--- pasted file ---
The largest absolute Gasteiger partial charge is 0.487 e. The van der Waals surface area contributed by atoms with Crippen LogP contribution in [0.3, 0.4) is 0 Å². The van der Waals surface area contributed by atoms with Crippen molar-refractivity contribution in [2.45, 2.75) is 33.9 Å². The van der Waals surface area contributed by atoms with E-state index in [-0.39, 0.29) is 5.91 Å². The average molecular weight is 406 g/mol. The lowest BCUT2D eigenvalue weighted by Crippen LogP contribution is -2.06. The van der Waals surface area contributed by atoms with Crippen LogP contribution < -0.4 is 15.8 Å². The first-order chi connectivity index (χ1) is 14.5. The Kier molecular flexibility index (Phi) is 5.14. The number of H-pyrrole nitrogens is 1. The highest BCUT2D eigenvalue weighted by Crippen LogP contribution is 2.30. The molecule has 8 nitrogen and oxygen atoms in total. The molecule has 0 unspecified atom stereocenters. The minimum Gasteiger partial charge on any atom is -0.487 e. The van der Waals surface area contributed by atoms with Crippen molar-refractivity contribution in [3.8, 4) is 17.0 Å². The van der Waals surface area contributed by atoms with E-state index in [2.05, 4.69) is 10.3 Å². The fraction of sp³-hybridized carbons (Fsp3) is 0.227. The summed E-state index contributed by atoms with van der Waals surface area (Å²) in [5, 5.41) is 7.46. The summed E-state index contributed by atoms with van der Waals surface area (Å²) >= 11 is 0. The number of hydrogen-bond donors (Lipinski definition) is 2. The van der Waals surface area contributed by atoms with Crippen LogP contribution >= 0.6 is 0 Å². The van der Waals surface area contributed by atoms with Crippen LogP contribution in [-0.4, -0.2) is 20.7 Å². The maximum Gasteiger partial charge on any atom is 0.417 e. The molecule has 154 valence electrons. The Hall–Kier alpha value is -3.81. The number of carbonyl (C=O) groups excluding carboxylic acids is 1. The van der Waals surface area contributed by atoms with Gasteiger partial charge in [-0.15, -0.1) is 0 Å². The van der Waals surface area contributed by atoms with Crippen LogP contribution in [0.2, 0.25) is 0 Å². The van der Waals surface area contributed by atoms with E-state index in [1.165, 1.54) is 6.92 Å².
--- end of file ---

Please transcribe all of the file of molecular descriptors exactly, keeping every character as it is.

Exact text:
The largest absolute Gasteiger partial charge is 0.487 e. The van der Waals surface area contributed by atoms with Crippen LogP contribution in [0.3, 0.4) is 0 Å². The van der Waals surface area contributed by atoms with Crippen molar-refractivity contribution in [2.45, 2.75) is 33.9 Å². The van der Waals surface area contributed by atoms with E-state index in [-0.39, 0.29) is 5.91 Å². The average molecular weight is 406 g/mol. The lowest BCUT2D eigenvalue weighted by Crippen LogP contribution is -2.06. The van der Waals surface area contributed by atoms with Crippen LogP contribution < -0.4 is 15.8 Å². The first-order chi connectivity index (χ1) is 14.5. The Kier molecular flexibility index (Phi) is 5.14. The number of H-pyrrole nitrogens is 1. The highest BCUT2D eigenvalue weighted by Crippen LogP contribution is 2.30. The molecule has 8 nitrogen and oxygen atoms in total. The molecule has 0 unspecified atom stereocenters. The minimum Gasteiger partial charge on any atom is -0.487 e. The van der Waals surface area contributed by atoms with Crippen molar-refractivity contribution in [3.8, 4) is 17.0 Å². The van der Waals surface area contributed by atoms with E-state index in [2.05, 4.69) is 10.3 Å². The fraction of sp³-hybridized carbons (Fsp3) is 0.227. The summed E-state index contributed by atoms with van der Waals surface area (Å²) in [5, 5.41) is 7.46. The summed E-state index contributed by atoms with van der Waals surface area (Å²) >= 11 is 0. The number of hydrogen-bond donors (Lipinski definition) is 2. The van der Waals surface area contributed by atoms with Crippen LogP contribution >= 0.6 is 0 Å². The van der Waals surface area contributed by atoms with Crippen LogP contribution in [-0.4, -0.2) is 20.7 Å². The maximum Gasteiger partial charge on any atom is 0.417 e. The molecule has 154 valence electrons. The Hall–Kier alpha value is -3.81. The number of carbonyl (C=O) groups excluding carboxylic acids is 1. The van der Waals surface area contributed by atoms with Gasteiger partial charge in [-0.15, -0.1) is 0 Å². The van der Waals surface area contributed by atoms with Crippen LogP contribution in [0.2, 0.25) is 0 Å². The van der Waals surface area contributed by atoms with E-state index in [1.165, 1.54) is 6.92 Å².